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UNO Achieves Milestone in Shipbuilding
By Dr. Whittenburg (on 4/4/2012 @ 12:52:33, in Vice President Ramblings, read 1215 times)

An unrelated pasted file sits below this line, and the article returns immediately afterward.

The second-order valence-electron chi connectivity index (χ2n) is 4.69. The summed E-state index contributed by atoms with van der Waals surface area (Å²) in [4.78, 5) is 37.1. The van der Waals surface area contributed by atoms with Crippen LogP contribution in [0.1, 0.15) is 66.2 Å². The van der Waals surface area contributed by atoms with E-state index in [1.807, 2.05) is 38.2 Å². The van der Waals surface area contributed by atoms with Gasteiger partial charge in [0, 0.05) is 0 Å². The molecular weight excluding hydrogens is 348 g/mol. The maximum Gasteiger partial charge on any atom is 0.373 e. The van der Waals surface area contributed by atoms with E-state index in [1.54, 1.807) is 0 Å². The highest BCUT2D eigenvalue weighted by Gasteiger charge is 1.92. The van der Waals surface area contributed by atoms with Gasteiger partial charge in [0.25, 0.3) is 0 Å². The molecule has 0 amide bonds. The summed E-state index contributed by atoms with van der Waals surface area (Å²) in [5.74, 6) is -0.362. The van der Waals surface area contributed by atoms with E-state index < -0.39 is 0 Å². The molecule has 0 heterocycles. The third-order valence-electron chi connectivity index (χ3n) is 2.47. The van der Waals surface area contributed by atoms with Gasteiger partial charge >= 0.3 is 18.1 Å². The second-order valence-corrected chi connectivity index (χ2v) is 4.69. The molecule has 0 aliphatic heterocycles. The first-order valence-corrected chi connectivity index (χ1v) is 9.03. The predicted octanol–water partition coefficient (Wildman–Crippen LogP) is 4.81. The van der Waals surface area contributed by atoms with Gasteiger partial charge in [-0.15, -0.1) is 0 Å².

The University of New Orleans has achieved a milestone in titanium shipbuilding research at its National Center for Advanced Manufacturing (NCAM), located at the NASA Michoud Facility in New Orleans East. Engineers are pioneering a technique called friction stir welding, in which metal pieces are welded together without melting them, causing less damage to the materials. The longest of the welds is more than 16 feet, which is more than twice as long as the previous record for a continuous titanium friction stir weld. The titanium shipbuilding project is being financed by a three-year $4.8 million dollar grant from the Office of Naval Research. The purpose of the research is to advance the science and technology of titanium shipbuilding. Using a special robotic welding tool at NCAM, engineers produced a completed titanium panel, approximately 20-feet by 10-feet. The panel will be part of an experimental, full-scale titanium mid-ship section. Titanium alloys offer advantages over steels and aluminum alloys traditionally used in shipbuilding. They are more resistant to corrosion, have a high strength-to-weight ratio and have a high resistance to fatigue. Pingsha Dong, a professor in UNO’s School of Naval Architecture and Marine Engineering and director of UNO’s Welded Structures Laboratory, says that despite these advantages, the cost of materials and the lack of robust welding and joining techniques have prevented the shipbuilding industry from realizing the potential of titanium for shipbuilding applications. The progress of UNO’s titanium shipbuilding project has earned considerable attention in the maritime media including Maritime Reporter & Engineering News and Seapower magazine.